Significance of Post-Keynesian and Austrian Criticisms


The period between the two world wars was characterized by unprecedented rise in unemployment, the great depression, and housing crisis. This prompted the economists to question the tenets of capitalism and started reexamining the principles of Marxism. There was an increasing general feeling that Karl Marx view on the future of capitalism might not have been misplaced after all (Wesleyan, n.d: 9). Demonstrations and go slows were souring especially with the march by American war veterans to the capital which brought out the Karl Marx scenario in the open. Previous economic theories did not offer any amicable solutions to the economic distress that was facing the world (Adaman & Devine, 1994: 64). It was against this background that the post Keynesian and Austrian theorists challenged the argument behind the neoclassical theory.

The neoclassical theory was founded on the basis that full employment was the economies optimal level beyond which the economy would readjust itself. This notion was however watered down by the reality of the great depression especially in 1930’s. There was high idleness of the labor force and plant capacity with economy showing no signs of recovery on sight. This was enough proof that the neoclassical theory assumptions were deeply flawed. The explanation given by the proponents of the theory was that the rigidity in the wages as a result of the influence by the trade unions was largely to blame for the failure of automatic adjustment.

In addition, they added that the market consolidations witnessed during the war period gave rise to monopolies hence becoming price makers (Murrell, 1991: 62). This impaired pricing making it inflexible to the sellers which in the long run hampered self adjustment to full employment. The neoclassical assumptions and their view of competition have come under sharp criticism from many economic theorists. In this paper I seek to argue out that the post Keynesian and the Austrian economists’ criticisms stand out as a powerful argument against the standard neo classical view.

The critique of standard neoclassical view of consumption

One of the major departures by the Austrian group from the neoclassical theorists was the opposition to the mathematical equilibrium approach. They contended that the approach only sought to simplify the behavior of the economic variables rather than to represent the actual reality in the market (Chamberlain, 1998. 1). The Austrians argued that the restrictions imposed in the assumption of the model confined them to the activities within the assumptions while leading to a biased interpretation of the events occurring outside those assumptions. Their source of contention was the methodology employed by the neoclassical theorists who believed that economics was empirical and entirely depended on observation (Lavoie, 1981: 72). This implies that the theory is valid if the assumptions are valid whether the variables are observable in the real world or not (boogie online, n.d). This according to the Austrians caused a gap between theory and the reality in the market.

The Austrian economists see the market as being characterized by imperfect rather than the perfect information advocated by the neoclassical economist’s equilibrium model. The imperfect information indeed acts as a constraint for attainment of equilibrium in the market. This element which they called sheer ignorance manifested in the imperfect information could not be accommodated in the neoclassical model (Kirzner, 1997: 62). This element of sheer ignorance is broken by entrepreneurial discovery which broadens awareness among the market actors. This in turn takes the inputs, outputs, and prices back to the equilibrium levels. They also oppose the assumption that the market is always in equilibrium and presuming that equilibrium will always prevail in the market that gives little room for emerging equilibrium in the market.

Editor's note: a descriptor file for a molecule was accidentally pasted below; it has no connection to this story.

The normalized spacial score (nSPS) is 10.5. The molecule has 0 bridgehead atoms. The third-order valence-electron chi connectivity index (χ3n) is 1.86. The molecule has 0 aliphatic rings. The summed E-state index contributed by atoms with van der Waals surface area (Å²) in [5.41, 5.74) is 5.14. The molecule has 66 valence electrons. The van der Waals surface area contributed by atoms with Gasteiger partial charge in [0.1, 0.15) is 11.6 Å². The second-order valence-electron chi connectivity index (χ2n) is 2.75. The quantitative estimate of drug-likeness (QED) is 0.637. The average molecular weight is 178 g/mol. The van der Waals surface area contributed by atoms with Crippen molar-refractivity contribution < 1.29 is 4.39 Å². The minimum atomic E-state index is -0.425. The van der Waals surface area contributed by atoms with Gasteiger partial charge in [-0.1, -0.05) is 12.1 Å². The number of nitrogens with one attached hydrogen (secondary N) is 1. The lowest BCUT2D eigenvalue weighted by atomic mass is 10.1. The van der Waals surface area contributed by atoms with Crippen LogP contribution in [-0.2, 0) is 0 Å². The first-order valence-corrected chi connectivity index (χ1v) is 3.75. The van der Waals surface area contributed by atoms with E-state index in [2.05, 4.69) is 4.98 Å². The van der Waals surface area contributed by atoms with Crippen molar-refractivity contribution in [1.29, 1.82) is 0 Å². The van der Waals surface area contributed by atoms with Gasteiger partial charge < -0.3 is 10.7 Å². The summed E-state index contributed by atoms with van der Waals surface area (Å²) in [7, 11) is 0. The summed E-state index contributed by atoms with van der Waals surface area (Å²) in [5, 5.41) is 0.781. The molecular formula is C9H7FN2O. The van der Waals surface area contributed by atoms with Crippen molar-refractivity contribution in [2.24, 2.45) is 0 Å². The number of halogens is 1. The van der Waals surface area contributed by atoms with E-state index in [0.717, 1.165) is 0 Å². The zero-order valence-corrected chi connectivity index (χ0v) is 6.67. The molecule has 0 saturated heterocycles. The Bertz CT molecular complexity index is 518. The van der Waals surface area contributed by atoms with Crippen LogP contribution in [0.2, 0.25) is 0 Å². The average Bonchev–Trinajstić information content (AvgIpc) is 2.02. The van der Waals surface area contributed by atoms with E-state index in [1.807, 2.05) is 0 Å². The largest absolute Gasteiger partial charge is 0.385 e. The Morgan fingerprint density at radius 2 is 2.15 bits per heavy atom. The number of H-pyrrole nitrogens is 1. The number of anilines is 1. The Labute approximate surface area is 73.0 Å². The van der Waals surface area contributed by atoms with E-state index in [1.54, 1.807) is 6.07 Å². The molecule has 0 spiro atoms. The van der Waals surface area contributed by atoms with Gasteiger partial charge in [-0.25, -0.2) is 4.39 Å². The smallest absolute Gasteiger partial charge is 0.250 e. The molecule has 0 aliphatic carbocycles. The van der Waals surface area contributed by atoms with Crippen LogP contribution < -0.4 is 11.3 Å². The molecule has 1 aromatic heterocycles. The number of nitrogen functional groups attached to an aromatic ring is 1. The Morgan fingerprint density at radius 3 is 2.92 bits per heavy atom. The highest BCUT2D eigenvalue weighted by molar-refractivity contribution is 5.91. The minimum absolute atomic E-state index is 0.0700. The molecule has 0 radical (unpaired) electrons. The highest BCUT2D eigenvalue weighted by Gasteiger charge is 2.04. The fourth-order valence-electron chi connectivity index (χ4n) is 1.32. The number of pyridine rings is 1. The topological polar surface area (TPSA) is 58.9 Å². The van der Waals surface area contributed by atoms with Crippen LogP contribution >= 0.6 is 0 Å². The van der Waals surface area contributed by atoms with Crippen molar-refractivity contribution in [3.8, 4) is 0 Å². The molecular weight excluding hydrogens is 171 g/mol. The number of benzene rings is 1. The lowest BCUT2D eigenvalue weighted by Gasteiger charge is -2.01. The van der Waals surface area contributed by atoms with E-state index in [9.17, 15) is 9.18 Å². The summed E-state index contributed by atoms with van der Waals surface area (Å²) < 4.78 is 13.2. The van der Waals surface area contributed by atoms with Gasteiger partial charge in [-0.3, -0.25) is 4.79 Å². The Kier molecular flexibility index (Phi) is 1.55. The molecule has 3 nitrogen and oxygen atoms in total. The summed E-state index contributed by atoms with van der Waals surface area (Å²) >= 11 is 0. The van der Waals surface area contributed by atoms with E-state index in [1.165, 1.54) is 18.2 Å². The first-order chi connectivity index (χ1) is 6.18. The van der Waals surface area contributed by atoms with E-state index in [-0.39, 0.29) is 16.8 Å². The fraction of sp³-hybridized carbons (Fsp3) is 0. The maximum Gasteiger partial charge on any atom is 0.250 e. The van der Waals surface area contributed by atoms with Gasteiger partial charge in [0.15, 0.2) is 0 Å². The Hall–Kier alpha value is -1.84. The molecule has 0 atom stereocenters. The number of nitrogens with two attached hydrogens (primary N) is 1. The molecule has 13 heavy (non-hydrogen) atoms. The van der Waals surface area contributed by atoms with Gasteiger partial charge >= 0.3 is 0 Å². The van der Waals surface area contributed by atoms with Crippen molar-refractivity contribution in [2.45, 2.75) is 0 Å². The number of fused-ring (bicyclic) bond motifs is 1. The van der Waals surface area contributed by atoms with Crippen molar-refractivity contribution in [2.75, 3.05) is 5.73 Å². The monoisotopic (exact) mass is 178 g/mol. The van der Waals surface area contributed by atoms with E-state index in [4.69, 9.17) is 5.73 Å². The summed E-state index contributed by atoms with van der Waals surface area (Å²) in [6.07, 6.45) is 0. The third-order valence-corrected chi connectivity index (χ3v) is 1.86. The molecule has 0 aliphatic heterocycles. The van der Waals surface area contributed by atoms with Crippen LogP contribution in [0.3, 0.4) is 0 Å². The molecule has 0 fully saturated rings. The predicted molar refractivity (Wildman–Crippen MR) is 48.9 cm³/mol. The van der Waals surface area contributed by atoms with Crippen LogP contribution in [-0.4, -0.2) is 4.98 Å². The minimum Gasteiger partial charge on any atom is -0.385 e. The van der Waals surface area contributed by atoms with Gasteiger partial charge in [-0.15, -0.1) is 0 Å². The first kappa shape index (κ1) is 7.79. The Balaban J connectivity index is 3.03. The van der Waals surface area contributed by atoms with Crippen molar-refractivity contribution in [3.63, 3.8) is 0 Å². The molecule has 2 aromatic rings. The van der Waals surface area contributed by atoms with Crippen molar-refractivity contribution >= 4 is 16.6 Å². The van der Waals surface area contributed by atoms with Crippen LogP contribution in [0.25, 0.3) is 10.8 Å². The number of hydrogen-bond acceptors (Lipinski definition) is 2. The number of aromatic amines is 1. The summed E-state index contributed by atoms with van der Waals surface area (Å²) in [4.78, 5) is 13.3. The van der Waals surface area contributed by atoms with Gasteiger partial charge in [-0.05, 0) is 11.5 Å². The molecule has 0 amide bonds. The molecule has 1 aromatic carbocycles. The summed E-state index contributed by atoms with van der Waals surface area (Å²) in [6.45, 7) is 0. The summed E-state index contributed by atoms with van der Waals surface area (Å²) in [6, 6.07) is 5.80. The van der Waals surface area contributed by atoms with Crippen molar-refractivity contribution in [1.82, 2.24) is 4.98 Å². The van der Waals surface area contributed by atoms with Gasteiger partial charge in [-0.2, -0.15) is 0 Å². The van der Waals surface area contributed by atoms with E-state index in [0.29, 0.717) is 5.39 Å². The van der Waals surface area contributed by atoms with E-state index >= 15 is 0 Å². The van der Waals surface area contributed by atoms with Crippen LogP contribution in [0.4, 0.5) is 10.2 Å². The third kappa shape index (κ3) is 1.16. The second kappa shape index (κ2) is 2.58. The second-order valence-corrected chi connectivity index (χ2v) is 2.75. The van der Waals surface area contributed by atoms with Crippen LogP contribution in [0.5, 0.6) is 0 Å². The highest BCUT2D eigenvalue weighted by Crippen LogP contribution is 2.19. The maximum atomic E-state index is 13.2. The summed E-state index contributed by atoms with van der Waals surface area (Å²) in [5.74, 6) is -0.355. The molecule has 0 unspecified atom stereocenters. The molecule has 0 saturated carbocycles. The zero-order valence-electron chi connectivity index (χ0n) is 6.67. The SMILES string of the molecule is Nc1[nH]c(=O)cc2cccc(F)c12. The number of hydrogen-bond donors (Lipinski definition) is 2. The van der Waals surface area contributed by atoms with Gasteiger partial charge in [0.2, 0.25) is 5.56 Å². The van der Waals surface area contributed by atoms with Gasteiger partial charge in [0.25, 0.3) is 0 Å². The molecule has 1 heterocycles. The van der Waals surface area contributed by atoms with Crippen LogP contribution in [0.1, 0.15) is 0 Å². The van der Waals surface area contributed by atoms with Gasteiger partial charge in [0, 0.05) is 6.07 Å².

The criticism by the Austrian economists is geared towards discouraging the dominance of perfect competition model and replacing it with their dynamic model. The market actors in this model become price takers instead of price makers and competitive quality makers as opposed to the former. The Austrians also take leave from the neoclassical highly mechanical mode of constrained maximization which ignores the role of human choice in decision making (Mises, 1920: 3). The human choice neoclassical model appears rigid blocking the possibility of the consumer being open ended, imaginative, and bold as is often the case in decision making.

As a result of the above argument, the Austrians claimed that economics was a logical rather than an empirical science. They further supported this argument by observing that economic data is not observable in the actual world and only exists in the minds of the economic actors (boogie online, n.d.). As argued by scientists, a theory can only be valid only when its assumptions are valid irrespective of whether the assumptions are observable or not.

The Austrian school of thought also challenges the assumption that consumers in perfect competition are always seeking to maximize their utility (Rowthorn, 1973: 28). This assumption assumes that a maximizing consumer makes use of known procedures toward a known course and the firms know their costs and revenue curves. The notion of the perfect knowledge is implied by the data hence making economics more logical than empirical. This school of thought thus argues that maximizing behavior based theory has very limited potential of searching and studying new data (boogie online, n.d: 1).

The Austrians also criticize the equilibrium analyses which measures efficiency of the market using output while picking out perfect competition as the standard model. The equilibrium model fails to factor in value quality which is highly valued by the consumers. The perfect competition model according to them offers a misleading interpretation of competition while on the other hand; the product differentiation and selling costs are given a distorted meaning in the imperfect competition model. Pure monopoly model in addition gives the wrong impression of competition and restriction. The neoclassical model gives no room for entrepreneurship due to the fact that opportunities for profits are diminished and individual decision making inhibited (Carlton & Perloff, 2005: 70).